On a bright, sunny Tuesday, Adedoyin, a tyre vulcaniser in his 30s, sat on a wooden bench placed under a tree with his tyre inflator machine together with a friend. In front of the duo is a long stretch of gutter, which carries liquid waste to a canal far away. But unlike a large number of drains in Lagos State, this particular one was unclogged, ensuring the sewage flowed seamlessly. However, in the midst of the seamless flow, a heavy stench emits as a result of the waste. Yet, Adedoyin and his friend did not seem upset by the unpleasant smell and remained seated comfortably.
This is what residents who live nearby the Oko-Oba abattoir and Lairage Complex, situated along the Old Abeokuta road in the Agege area of Lagos, encounter on a daily basis. Built in 1992, this meat market is considered to be the largest one in the state. Several breeders converge from different parts of the country on the market where they transact business with their colleagues, as well as with customers. However, despite the rehabilitation recently carried out by the state government, the odour is what the abattoir is well renowned for aside its primary purpose, and it has also characterised large parts of Oko-Oba, leaving the hygiene of the entire area and population into serious question.
A visitor is welcomed into the abattoir with an offensive smell. It, however, amplifies when approaching the slaughterhouse proper as the stench of animal faeces whirls around the entire area, while animal blood spills all over. Further movement around the facility revealed an environment which could be best described as filthy. Our correspondents’ attempt to get to the live cow section of the market proved unsuccessful due to the impassable nature of the road. Meanwhile, around the market are numerous traders who also sell different wares, including cooked meals.
A casual staff of Unity Bank located in the abattoir, who spoke to Newsbreak on the condition of anonymity, noted that the reek had reduced on the day our correspondents visited. He insisted that the rain which fell the previous day (Monday) had acted as “perfume” and minimised what could have potentially been a much worse situation. The impact of the stench, however, transcends beyond the slaughterhouse, where many residents and employees who live and/or work around the facility dwell.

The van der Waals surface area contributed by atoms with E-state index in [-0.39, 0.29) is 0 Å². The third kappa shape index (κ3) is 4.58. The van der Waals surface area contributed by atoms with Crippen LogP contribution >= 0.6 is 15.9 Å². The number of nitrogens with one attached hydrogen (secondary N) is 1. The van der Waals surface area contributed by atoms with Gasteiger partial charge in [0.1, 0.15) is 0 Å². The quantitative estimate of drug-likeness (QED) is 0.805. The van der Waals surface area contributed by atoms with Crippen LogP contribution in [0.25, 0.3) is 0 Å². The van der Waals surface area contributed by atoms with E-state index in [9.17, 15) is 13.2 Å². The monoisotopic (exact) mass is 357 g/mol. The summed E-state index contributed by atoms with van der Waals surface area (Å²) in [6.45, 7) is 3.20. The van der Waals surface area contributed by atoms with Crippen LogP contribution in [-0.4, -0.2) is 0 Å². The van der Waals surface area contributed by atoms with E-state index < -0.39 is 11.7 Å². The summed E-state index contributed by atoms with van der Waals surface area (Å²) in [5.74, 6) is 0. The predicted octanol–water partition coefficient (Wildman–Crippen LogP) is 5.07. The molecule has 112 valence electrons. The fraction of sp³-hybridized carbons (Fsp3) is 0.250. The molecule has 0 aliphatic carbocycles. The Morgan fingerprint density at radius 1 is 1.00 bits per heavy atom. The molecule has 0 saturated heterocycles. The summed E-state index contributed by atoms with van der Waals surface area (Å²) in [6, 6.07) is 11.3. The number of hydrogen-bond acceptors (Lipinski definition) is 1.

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Sharing a fence directly with the abattoir is the Millennium Estate, Oko-Oba, shining in its resplendent amber colour. But even with a place where they can call home and lay their heads, occupants of this estate, as well residents of other homes nearby, are exposed daily to what could not just be environmental risks, but also severe health hazards.
A walk to the estate from the abattoir compounds an individual’s woes around the area as such person is subjected to an eyesore of a culvert, which streams blood of animals and liquid waste from the abattoir into the gutter in front of the estate. Yet, Adedoyin, who was introduced to our correspondents as an “agent” of the estate, said the unflinching odour emitting from the drain was not a new phenomenon. According to him, it is only first-timers to the area that would be disturbed by the offensive smell, adding that such persons would get accustomed to the environment in no time.
He said: “If you go inside now (the estate), you won’t hear the odour (sic). It’s just sometimes like today that they are washing the slab at the abattoir, then you can hear the odour (sic). Maybe for a new person, yes it smells, but after a week the person will get used to it. Maybe something is smelling for a week, you are coming outside and going in, you won’t hear the odour again (sic).